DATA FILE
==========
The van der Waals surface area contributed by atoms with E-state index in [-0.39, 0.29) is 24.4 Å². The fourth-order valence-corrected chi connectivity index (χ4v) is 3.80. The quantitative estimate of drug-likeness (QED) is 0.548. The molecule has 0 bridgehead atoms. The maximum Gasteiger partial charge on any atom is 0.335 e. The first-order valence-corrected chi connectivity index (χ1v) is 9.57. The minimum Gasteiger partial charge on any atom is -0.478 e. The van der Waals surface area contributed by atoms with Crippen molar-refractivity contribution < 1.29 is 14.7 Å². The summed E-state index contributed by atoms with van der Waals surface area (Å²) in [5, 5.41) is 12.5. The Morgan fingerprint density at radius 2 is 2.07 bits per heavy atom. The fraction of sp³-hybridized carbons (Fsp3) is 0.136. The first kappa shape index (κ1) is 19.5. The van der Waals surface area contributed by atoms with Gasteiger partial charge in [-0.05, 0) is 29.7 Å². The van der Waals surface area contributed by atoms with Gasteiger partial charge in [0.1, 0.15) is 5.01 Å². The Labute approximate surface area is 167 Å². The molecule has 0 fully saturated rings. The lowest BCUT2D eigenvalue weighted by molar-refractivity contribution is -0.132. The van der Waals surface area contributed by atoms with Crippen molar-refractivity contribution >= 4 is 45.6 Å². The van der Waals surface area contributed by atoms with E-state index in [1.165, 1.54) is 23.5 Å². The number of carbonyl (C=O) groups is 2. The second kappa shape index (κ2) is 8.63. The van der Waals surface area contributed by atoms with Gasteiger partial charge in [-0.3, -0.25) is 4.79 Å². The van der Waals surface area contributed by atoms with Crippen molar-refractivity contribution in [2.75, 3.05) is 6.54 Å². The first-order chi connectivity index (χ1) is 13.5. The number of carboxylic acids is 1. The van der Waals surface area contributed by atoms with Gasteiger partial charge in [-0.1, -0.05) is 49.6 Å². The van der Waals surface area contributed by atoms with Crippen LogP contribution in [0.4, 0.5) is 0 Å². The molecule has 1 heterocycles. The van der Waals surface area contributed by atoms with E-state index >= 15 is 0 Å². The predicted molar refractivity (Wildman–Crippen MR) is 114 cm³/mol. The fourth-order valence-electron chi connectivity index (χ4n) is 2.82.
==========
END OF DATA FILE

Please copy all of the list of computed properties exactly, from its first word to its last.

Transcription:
The van der Waals surface area contributed by atoms with E-state index in [-0.39, 0.29) is 24.4 Å². The fourth-order valence-corrected chi connectivity index (χ4v) is 3.80. The quantitative estimate of drug-likeness (QED) is 0.548. The molecule has 0 bridgehead atoms. The maximum Gasteiger partial charge on any atom is 0.335 e. The first-order valence-corrected chi connectivity index (χ1v) is 9.57. The minimum Gasteiger partial charge on any atom is -0.478 e. The van der Waals surface area contributed by atoms with Crippen molar-refractivity contribution < 1.29 is 14.7 Å². The summed E-state index contributed by atoms with van der Waals surface area (Å²) in [5, 5.41) is 12.5. The Morgan fingerprint density at radius 2 is 2.07 bits per heavy atom. The fraction of sp³-hybridized carbons (Fsp3) is 0.136. The first kappa shape index (κ1) is 19.5. The van der Waals surface area contributed by atoms with Gasteiger partial charge in [-0.05, 0) is 29.7 Å². The van der Waals surface area contributed by atoms with Gasteiger partial charge in [0.1, 0.15) is 5.01 Å². The Labute approximate surface area is 167 Å². The molecule has 0 fully saturated rings. The lowest BCUT2D eigenvalue weighted by molar-refractivity contribution is -0.132. The van der Waals surface area contributed by atoms with Crippen molar-refractivity contribution >= 4 is 45.6 Å². The van der Waals surface area contributed by atoms with E-state index in [1.165, 1.54) is 23.5 Å². The number of carbonyl (C=O) groups is 2. The second kappa shape index (κ2) is 8.63. The van der Waals surface area contributed by atoms with Gasteiger partial charge in [-0.3, -0.25) is 4.79 Å². The van der Waals surface area contributed by atoms with Crippen molar-refractivity contribution in [2.75, 3.05) is 6.54 Å². The first-order chi connectivity index (χ1) is 13.5. The number of carboxylic acids is 1. The van der Waals surface area contributed by atoms with Gasteiger partial charge in [-0.1, -0.05) is 49.6 Å². The van der Waals surface area contributed by atoms with Crippen LogP contribution in [0.4, 0.5) is 0 Å². The molecule has 1 heterocycles. The van der Waals surface area contributed by atoms with E-state index >= 15 is 0 Å². The predicted molar refractivity (Wildman–Crippen MR) is 114 cm³/mol. The fourth-order valence-electron chi connectivity index (χ4n) is 2.82.